By Karen Isaacs
Wow! Before you read any further, immediately make plans to see He Wrote Good Songs now at Seven Angels Theater through Nov. 27.
I was absolutely mesmerized by the performance of Jon Peterson who conceived and wrote this show about the life of Anthony Newley. It is a bravura performance. He captures Newley’s vibrato and reedy voice almost perfectly as well as giving us a fully developed character. He is good you wonder why he isn’t better known outside of the business.
The show recounts Newley’s life from childhood in London’s East End until his death in 1999. Peterson tells us about his early beginnings as a teenager including playing the Artful Dodger in David Lean’s acclaimed film of Oliver Twist, which led to early stardom, his first appearance on the West End (and later Broadway) stage in a musical by John Cranko (a well-known Royal Ballet choreographer) and his then burgeoning career as a pop singer and later the composer/lyricist and star of several musicals.
He Wrote Good Songs is not only a juke box musical but a one man show, yet it never seems like that. The songs which are mostly by Newley or Bricusse or both, fit nicely into the story. Jon Peterson’s talent makes it seem as more characters are on the stage.
As performed by Peterson, Newley has many less than desirable qualities – he was a womanizer, easily hurt people and parenting was not always his strong point. YET….and this is a big yet, he is totally charming. He is aware of his flaws even if he won’t or can’t stop from doing them. As he tells them to us, he gives us a wink and smile as if to say – “I know I shouldn’t but I can’t help myself.”
As we follow the ups and downs of his life – which includes several marriages, a number of children (he always seemed surprised by the pregnancies) and a stay in Hollywood, we hear many of his most famous songs.
Before he was 30, he and Bricusse had written to successful West End and Broadway shows and Newley had starred in both, at least on Broadway. I remember seeing them both. The shows were Stop the World, I Want to Get Off and The Roar of the Greasepaint, the Smell of the Crowd. He did like long titles. Each of these shows dealt in some ways with the British class system and the difficulty of those born into the working classes of succeeding or gaining acceptance.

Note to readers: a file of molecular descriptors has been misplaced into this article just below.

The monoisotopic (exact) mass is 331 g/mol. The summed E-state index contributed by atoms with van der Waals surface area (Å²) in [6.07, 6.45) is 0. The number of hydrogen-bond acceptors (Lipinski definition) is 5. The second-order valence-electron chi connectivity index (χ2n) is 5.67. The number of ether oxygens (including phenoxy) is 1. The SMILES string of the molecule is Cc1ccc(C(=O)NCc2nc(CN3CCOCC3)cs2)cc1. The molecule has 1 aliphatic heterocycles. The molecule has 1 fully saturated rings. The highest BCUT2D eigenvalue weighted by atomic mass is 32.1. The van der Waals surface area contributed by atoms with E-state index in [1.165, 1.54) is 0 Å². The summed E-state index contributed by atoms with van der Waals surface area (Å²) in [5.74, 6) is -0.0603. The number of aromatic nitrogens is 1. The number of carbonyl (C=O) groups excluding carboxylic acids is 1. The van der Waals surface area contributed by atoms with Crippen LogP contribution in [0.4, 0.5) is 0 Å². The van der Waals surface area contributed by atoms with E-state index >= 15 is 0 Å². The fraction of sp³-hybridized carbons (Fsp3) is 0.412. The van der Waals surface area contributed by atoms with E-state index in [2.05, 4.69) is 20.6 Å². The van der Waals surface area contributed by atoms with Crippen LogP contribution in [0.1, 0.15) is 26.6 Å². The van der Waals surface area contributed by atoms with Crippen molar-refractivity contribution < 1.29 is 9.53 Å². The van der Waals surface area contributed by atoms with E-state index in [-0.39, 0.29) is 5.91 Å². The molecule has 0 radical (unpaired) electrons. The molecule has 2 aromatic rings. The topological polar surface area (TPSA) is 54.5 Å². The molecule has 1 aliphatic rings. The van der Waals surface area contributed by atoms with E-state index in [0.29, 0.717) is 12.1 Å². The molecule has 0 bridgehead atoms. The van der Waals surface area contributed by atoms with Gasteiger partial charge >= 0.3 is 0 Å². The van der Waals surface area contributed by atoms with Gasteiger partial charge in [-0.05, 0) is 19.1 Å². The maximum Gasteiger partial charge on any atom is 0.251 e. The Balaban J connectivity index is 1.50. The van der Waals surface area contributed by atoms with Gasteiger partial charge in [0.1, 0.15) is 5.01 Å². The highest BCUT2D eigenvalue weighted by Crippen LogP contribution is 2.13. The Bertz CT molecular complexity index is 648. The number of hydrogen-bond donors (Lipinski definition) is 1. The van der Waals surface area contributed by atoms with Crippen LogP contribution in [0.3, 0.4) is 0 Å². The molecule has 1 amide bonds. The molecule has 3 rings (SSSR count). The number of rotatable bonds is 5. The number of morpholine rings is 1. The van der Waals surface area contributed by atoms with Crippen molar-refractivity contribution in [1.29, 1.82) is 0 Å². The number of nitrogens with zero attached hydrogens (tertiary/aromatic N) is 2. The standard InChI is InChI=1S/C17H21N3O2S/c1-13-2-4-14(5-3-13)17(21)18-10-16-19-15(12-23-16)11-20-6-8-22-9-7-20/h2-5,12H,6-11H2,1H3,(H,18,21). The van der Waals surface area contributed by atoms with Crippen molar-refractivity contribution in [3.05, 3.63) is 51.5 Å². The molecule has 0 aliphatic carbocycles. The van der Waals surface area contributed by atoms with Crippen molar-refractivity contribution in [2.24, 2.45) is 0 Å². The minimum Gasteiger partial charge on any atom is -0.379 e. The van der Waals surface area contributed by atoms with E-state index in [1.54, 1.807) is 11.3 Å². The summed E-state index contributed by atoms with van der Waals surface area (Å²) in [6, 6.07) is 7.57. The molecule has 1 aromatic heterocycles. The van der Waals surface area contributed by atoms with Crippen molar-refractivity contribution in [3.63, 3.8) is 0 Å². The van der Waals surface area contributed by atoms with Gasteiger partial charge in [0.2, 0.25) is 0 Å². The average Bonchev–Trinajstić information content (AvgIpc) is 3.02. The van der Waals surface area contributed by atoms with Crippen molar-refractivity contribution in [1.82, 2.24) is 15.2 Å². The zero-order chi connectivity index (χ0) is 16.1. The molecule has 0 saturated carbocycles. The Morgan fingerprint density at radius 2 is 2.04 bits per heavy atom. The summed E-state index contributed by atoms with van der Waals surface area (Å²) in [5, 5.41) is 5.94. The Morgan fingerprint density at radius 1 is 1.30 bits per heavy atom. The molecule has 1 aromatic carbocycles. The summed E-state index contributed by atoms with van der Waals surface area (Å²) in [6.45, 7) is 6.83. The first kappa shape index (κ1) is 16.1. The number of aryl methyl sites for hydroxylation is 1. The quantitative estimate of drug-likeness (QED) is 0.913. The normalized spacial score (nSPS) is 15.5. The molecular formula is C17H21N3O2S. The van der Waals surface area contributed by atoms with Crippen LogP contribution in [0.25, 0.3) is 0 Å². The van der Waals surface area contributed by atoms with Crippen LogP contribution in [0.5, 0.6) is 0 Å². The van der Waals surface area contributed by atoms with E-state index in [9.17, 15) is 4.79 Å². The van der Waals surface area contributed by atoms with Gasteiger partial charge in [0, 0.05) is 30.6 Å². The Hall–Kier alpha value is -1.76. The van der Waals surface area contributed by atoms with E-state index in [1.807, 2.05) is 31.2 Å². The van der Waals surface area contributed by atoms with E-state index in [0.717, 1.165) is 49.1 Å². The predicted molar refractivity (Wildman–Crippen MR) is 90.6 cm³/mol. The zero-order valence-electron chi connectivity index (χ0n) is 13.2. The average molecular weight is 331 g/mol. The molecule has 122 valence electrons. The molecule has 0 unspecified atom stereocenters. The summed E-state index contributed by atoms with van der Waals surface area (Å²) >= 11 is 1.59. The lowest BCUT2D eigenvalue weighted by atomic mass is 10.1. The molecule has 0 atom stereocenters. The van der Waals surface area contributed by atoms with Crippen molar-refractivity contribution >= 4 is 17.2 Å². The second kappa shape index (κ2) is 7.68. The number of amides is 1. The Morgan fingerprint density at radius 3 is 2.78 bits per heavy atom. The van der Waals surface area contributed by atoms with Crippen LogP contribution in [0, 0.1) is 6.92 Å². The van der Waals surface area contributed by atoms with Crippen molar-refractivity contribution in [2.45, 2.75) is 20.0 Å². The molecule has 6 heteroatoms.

Each show produced songs recorded by many top performers as well as some lesser known numbers that are equally delightful. So we get to here “On a Wonderful Day like Today,” “What Kind of Fool Am I?” “Gonna Build a Mountain,” “Once in a Lifetime,” and others.
Plus we get songs from the film Willie Wonka and the Chocolate Factory which he wrote with Bricusse.
This show isn’t just about the hits – Peterson introduces us to some forgotten songs. “I’ll Begin Again” from Newley’s musical Scrooge, “Oh, What a Son of a Bitch I Am,” from his independent film in 1969 that finished him Hollywood. The film had another long title (Can Heironymus Merkon Forget Mercy Humppe and Find True Happiness) and he starred, directed and wrote it.
We also hear about his awful 9 month experience filming Dr. Doolittle with Rex Harrison, who apparently didn’t like the animals, the cast or Newley and was always trying to get everyone fired. He also hated the music that Newley wrote with Bricusse and Alexander Courage.
Semina de Laurentis has done an excellent job directing this piece aided, no doubt, by Peterson’s years of experience and talent. It is never static, the moments flow from one to another and the pathos at the end – Newley’s death from cancer and his reconciliation with his father – is not overplayed.
Daniel Husvar has created a terrific set that shows a small den as well as other houses that serve as Newley’s neighborhood and other locations. The sound by Matt Martin was excellent as were the lighting affects by Scott Calley. Bruce Barnes provided the musical direction as well as the vocal arrangements and orchestrations with Peterson. One song “In London” was written by Peterson to introduce us to Newley’s early life. It is very good.
This show is dependent on the talent of Peterson and he has a huge amount of it. He grew up in England, trained at the Royal Ballet and has performed major roles on both sides of the Atlantic A Chorus Line and as the Emcee in the 1995 production of Cabaret on tour.
He brought his other two one man shows – Cohen, Tonight! and Song Man, Dance Man – to Seven Angels in the past. Both were terrific.
So make a beeline to Waterbury to see He Wrote Good Songs before Nov. 27. For tickets visit Seven Angels or call 203-757-4676.